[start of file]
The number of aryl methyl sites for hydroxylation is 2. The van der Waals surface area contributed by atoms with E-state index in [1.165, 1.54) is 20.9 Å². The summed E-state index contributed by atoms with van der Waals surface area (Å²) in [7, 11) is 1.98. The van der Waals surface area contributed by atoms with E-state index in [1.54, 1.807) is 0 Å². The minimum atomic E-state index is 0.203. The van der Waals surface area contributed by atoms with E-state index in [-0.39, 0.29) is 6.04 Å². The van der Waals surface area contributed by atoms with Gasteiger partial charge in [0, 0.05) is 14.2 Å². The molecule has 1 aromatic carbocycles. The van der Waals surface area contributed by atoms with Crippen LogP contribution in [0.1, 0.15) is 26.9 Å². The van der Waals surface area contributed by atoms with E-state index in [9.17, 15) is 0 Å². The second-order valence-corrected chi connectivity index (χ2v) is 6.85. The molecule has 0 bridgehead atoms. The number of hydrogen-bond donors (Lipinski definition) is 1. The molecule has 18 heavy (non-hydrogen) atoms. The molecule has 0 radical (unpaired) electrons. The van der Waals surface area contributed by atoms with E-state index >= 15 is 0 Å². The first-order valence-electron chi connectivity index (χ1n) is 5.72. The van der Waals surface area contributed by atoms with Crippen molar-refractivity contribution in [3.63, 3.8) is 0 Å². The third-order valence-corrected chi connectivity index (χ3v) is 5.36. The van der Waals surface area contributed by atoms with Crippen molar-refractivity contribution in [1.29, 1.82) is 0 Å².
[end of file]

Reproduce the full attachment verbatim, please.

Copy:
The number of aryl methyl sites for hydroxylation is 2. The van der Waals surface area contributed by atoms with E-state index in [1.165, 1.54) is 20.9 Å². The summed E-state index contributed by atoms with van der Waals surface area (Å²) in [7, 11) is 1.98. The van der Waals surface area contributed by atoms with E-state index in [1.54, 1.807) is 0 Å². The minimum atomic E-state index is 0.203. The van der Waals surface area contributed by atoms with E-state index in [-0.39, 0.29) is 6.04 Å². The van der Waals surface area contributed by atoms with Gasteiger partial charge in [0, 0.05) is 14.2 Å². The molecule has 1 aromatic carbocycles. The van der Waals surface area contributed by atoms with Crippen LogP contribution in [0.1, 0.15) is 26.9 Å². The van der Waals surface area contributed by atoms with E-state index in [9.17, 15) is 0 Å². The second-order valence-corrected chi connectivity index (χ2v) is 6.85. The molecule has 0 bridgehead atoms. The number of hydrogen-bond donors (Lipinski definition) is 1. The molecule has 18 heavy (non-hydrogen) atoms. The molecule has 0 radical (unpaired) electrons. The van der Waals surface area contributed by atoms with E-state index >= 15 is 0 Å². The first-order valence-electron chi connectivity index (χ1n) is 5.72. The van der Waals surface area contributed by atoms with Crippen molar-refractivity contribution in [3.63, 3.8) is 0 Å². The third-order valence-corrected chi connectivity index (χ3v) is 5.36. The van der Waals surface area contributed by atoms with Crippen molar-refractivity contribution in [1.29, 1.82) is 0 Å².